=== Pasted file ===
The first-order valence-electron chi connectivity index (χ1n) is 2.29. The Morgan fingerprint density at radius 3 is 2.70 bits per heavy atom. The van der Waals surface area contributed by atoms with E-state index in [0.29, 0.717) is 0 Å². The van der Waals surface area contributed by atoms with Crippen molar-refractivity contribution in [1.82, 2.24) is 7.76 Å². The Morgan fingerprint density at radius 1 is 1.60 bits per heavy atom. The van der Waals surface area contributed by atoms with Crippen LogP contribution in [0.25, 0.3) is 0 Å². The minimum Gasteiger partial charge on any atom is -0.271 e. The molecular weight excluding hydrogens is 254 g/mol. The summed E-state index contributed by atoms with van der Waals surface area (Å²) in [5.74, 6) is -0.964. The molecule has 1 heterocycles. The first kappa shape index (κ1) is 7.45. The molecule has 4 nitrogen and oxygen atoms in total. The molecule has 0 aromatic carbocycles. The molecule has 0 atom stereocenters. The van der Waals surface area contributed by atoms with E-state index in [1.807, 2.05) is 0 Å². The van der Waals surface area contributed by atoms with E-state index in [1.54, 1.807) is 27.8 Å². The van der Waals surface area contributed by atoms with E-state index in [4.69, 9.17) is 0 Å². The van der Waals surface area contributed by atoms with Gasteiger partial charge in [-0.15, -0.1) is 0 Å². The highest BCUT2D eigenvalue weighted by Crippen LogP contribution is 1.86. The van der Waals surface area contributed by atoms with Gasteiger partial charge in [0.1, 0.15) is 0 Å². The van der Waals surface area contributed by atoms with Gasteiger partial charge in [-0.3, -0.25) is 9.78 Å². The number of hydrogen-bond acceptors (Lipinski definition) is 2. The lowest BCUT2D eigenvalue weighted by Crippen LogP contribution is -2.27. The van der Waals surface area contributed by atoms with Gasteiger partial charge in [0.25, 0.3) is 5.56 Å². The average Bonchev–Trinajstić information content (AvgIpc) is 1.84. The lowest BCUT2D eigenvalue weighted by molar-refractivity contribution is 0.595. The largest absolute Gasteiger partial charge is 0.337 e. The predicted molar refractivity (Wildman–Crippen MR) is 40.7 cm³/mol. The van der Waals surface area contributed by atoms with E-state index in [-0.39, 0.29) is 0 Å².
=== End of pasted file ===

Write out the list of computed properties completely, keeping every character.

The first-order valence-electron chi connectivity index (χ1n) is 2.29. The Morgan fingerprint density at radius 3 is 2.70 bits per heavy atom. The van der Waals surface area contributed by atoms with E-state index in [0.29, 0.717) is 0 Å². The van der Waals surface area contributed by atoms with Crippen molar-refractivity contribution in [1.82, 2.24) is 7.76 Å². The Morgan fingerprint density at radius 1 is 1.60 bits per heavy atom. The van der Waals surface area contributed by atoms with Crippen LogP contribution in [0.25, 0.3) is 0 Å². The minimum Gasteiger partial charge on any atom is -0.271 e. The molecular weight excluding hydrogens is 254 g/mol. The summed E-state index contributed by atoms with van der Waals surface area (Å²) in [5.74, 6) is -0.964. The molecule has 1 heterocycles. The first kappa shape index (κ1) is 7.45. The molecule has 4 nitrogen and oxygen atoms in total. The molecule has 0 aromatic carbocycles. The molecule has 0 atom stereocenters. The van der Waals surface area contributed by atoms with E-state index in [1.807, 2.05) is 0 Å². The van der Waals surface area contributed by atoms with E-state index in [1.54, 1.807) is 27.8 Å². The van der Waals surface area contributed by atoms with E-state index in [4.69, 9.17) is 0 Å². The van der Waals surface area contributed by atoms with Gasteiger partial charge in [-0.15, -0.1) is 0 Å². The highest BCUT2D eigenvalue weighted by Crippen LogP contribution is 1.86. The van der Waals surface area contributed by atoms with Gasteiger partial charge in [0.1, 0.15) is 0 Å². The van der Waals surface area contributed by atoms with Gasteiger partial charge in [-0.3, -0.25) is 9.78 Å². The number of hydrogen-bond acceptors (Lipinski definition) is 2. The lowest BCUT2D eigenvalue weighted by Crippen LogP contribution is -2.27. The van der Waals surface area contributed by atoms with Gasteiger partial charge in [0.25, 0.3) is 5.56 Å². The average Bonchev–Trinajstić information content (AvgIpc) is 1.84. The lowest BCUT2D eigenvalue weighted by molar-refractivity contribution is 0.595. The largest absolute Gasteiger partial charge is 0.337 e. The predicted molar refractivity (Wildman–Crippen MR) is 40.7 cm³/mol. The van der Waals surface area contributed by atoms with E-state index in [-0.39, 0.29) is 0 Å².